~ The challenge in recording a CD of standards is for the artist to put his / her own personal spin on the songs. In other words, make the listener disassociate the song from past classical versions and embrace the new interpretation being proffered by the current artist. More important, the artist should not try to imitate a previous version. Molly Johnson is, in large part, successful in achieving these goals with the dozen pre-1950's standards and one 1960's selection on her 2008 CD "Lucky".
~ A major factor contributing to the success of this CD is the variety of arrangements provided by the band members. Mike Downes (bass) arranged four songs, Mark McClean (drums and percussion) four songs, Phil Dwyer (piano & tenor sax) four songs, and "the trio" is credited with "additional arrangements". The instrumentation is sparse but each musician is in excellent form. Each of these arrangers has a unique style, and the producer has wisely chosen to sequence the tracks in a way that highlights the variety of the arrangements. In many ways the arrangements and production values remind me of early recordings by two other great Canadian singers: Diana Krall and, my favourite, Holly Cole. Special note must be made regarding Dwyer's earthy sax, which adds a funky flavour to several tracks, and McClean's percussion, which adds colour and texture to every track.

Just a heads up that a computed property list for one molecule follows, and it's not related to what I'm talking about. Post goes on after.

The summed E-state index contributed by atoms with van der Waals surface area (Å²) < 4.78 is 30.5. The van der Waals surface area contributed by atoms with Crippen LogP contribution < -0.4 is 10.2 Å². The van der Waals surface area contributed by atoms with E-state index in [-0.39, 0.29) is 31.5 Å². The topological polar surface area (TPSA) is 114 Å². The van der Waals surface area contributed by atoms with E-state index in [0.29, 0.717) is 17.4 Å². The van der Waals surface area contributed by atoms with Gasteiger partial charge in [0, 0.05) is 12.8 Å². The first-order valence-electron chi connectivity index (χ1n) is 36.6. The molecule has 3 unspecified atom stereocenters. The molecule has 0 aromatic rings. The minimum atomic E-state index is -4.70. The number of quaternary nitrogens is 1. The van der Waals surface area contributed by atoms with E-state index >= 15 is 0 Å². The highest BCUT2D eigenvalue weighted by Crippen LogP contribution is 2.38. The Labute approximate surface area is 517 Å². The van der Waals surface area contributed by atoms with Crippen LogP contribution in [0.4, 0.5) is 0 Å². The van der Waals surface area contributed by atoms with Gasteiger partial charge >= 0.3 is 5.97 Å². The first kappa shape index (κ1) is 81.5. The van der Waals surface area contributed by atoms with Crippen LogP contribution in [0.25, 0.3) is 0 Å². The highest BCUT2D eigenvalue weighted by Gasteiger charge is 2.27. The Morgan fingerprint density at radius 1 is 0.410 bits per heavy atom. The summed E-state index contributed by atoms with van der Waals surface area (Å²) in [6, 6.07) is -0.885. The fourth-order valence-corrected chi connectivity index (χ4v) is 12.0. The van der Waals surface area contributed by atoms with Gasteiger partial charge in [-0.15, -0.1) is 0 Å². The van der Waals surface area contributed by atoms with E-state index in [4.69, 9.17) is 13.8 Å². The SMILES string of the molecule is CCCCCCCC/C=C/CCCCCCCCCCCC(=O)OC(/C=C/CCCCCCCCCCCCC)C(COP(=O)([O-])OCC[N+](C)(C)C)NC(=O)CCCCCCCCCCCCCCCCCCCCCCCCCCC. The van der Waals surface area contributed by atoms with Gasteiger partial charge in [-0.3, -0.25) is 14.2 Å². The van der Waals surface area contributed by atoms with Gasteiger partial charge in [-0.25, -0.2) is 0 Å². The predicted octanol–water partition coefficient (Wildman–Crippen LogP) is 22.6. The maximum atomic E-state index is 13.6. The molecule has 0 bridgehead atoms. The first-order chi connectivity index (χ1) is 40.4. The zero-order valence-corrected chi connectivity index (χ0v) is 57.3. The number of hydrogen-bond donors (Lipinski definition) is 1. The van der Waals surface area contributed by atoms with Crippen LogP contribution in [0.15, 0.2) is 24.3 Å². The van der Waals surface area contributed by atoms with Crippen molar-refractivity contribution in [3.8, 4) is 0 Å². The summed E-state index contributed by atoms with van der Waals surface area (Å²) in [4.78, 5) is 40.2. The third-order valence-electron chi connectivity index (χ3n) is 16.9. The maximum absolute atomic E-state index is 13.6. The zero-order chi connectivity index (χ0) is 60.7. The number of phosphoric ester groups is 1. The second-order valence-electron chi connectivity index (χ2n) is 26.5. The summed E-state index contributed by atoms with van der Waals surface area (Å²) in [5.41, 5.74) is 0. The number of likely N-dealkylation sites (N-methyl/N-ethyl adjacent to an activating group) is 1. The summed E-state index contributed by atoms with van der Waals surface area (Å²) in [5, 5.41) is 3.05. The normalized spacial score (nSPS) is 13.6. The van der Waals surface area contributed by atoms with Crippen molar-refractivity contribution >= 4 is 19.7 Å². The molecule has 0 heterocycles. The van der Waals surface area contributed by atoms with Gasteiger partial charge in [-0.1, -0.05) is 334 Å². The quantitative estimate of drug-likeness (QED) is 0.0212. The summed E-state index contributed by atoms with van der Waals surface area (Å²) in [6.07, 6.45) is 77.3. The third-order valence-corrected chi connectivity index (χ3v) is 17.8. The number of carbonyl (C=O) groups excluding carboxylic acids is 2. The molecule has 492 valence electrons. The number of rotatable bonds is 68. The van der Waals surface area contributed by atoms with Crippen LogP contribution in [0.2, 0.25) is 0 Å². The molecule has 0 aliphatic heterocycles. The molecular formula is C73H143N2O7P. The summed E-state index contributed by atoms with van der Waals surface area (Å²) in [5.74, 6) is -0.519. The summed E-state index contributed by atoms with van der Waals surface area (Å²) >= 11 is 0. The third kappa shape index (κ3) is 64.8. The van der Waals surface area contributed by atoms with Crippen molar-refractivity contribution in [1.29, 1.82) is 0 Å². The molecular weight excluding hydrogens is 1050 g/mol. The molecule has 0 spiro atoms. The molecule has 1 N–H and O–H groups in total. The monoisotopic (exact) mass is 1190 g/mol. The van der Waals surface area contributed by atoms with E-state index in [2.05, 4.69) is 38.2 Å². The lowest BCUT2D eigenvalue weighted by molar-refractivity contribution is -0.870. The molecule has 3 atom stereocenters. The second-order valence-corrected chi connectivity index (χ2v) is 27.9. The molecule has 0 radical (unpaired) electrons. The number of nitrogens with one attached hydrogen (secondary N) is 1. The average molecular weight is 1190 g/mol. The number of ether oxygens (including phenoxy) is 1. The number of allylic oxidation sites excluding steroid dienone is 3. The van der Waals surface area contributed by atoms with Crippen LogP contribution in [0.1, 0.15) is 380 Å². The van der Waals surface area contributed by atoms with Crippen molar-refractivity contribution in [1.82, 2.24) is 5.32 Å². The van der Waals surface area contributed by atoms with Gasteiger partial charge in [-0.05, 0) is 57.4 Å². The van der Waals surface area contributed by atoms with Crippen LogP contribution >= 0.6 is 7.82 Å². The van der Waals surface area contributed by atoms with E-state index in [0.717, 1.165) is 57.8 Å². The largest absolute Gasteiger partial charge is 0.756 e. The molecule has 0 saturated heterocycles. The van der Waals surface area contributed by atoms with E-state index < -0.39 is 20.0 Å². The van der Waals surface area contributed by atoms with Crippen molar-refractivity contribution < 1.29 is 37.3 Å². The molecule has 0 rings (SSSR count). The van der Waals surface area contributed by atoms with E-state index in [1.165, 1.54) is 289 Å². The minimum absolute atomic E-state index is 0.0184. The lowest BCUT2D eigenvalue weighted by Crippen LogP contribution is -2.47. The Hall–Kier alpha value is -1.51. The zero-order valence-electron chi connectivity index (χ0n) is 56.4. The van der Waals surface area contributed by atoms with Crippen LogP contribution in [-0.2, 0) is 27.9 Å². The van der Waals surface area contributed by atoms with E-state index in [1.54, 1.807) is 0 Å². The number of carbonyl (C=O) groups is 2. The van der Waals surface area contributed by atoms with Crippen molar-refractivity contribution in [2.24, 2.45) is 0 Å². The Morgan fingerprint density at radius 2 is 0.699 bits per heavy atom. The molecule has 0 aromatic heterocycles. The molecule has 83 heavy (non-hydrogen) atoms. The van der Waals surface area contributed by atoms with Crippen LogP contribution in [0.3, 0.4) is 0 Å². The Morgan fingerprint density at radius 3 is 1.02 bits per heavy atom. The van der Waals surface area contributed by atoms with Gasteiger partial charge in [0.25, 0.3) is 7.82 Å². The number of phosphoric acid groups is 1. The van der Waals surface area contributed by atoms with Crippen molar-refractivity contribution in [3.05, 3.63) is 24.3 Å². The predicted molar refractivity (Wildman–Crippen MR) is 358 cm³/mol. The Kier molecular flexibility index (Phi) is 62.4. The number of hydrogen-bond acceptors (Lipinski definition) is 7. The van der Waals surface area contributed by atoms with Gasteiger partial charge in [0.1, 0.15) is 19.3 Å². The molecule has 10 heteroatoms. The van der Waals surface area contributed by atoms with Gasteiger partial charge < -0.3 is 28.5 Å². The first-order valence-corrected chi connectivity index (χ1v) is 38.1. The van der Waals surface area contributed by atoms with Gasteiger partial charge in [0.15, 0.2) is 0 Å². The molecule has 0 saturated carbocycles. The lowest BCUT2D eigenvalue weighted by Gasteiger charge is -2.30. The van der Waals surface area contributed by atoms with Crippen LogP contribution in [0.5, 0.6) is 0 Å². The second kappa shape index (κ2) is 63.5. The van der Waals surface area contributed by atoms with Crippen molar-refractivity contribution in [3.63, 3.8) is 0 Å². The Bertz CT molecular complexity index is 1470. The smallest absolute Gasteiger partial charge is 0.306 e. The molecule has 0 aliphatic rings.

~ Molly Johnson's vocals fit in nicely with the arrangements, but it takes some getting used to. The texture of Molly's voice sometimes sounds like she is trying to emulate some favourite 1940's - 1950's singers like Dinah Washington or late-stage Billie Holiday. In that sense, Molly's voice and her delivery differ considerably from many of her modern peers who seem to favour a smoother vocal quality and delivery. Once you get used to the voice, the CD is enjoyable and warrants repeated listening.